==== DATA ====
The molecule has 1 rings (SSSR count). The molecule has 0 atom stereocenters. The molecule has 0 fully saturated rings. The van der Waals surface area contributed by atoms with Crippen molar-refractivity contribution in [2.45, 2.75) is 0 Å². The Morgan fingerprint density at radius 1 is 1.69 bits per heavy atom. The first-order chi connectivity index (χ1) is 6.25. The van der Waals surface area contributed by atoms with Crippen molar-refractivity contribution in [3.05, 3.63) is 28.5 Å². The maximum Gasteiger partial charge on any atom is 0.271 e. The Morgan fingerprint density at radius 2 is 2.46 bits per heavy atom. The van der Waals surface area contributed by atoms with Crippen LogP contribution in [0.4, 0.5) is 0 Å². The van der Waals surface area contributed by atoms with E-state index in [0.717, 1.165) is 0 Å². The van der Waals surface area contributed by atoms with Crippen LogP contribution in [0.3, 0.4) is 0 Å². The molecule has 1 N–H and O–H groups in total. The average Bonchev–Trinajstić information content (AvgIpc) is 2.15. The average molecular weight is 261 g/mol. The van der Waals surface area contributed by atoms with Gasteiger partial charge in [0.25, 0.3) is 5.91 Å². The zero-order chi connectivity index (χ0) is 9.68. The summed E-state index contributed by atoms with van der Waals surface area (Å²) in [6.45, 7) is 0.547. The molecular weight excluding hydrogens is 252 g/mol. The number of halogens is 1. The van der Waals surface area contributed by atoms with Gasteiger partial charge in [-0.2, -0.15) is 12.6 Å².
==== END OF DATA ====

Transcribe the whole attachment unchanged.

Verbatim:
The molecule has 1 rings (SSSR count). The molecule has 0 atom stereocenters. The molecule has 0 fully saturated rings. The van der Waals surface area contributed by atoms with Crippen molar-refractivity contribution in [2.45, 2.75) is 0 Å². The Morgan fingerprint density at radius 1 is 1.69 bits per heavy atom. The first-order chi connectivity index (χ1) is 6.25. The van der Waals surface area contributed by atoms with Crippen molar-refractivity contribution in [3.05, 3.63) is 28.5 Å². The maximum Gasteiger partial charge on any atom is 0.271 e. The Morgan fingerprint density at radius 2 is 2.46 bits per heavy atom. The van der Waals surface area contributed by atoms with Crippen LogP contribution in [0.4, 0.5) is 0 Å². The van der Waals surface area contributed by atoms with E-state index in [0.717, 1.165) is 0 Å². The van der Waals surface area contributed by atoms with Crippen LogP contribution in [0.3, 0.4) is 0 Å². The molecule has 1 N–H and O–H groups in total. The average Bonchev–Trinajstić information content (AvgIpc) is 2.15. The average molecular weight is 261 g/mol. The van der Waals surface area contributed by atoms with Gasteiger partial charge in [0.25, 0.3) is 5.91 Å². The zero-order chi connectivity index (χ0) is 9.68. The summed E-state index contributed by atoms with van der Waals surface area (Å²) in [6.45, 7) is 0.547. The molecular weight excluding hydrogens is 252 g/mol. The number of halogens is 1. The van der Waals surface area contributed by atoms with Gasteiger partial charge in [-0.2, -0.15) is 12.6 Å².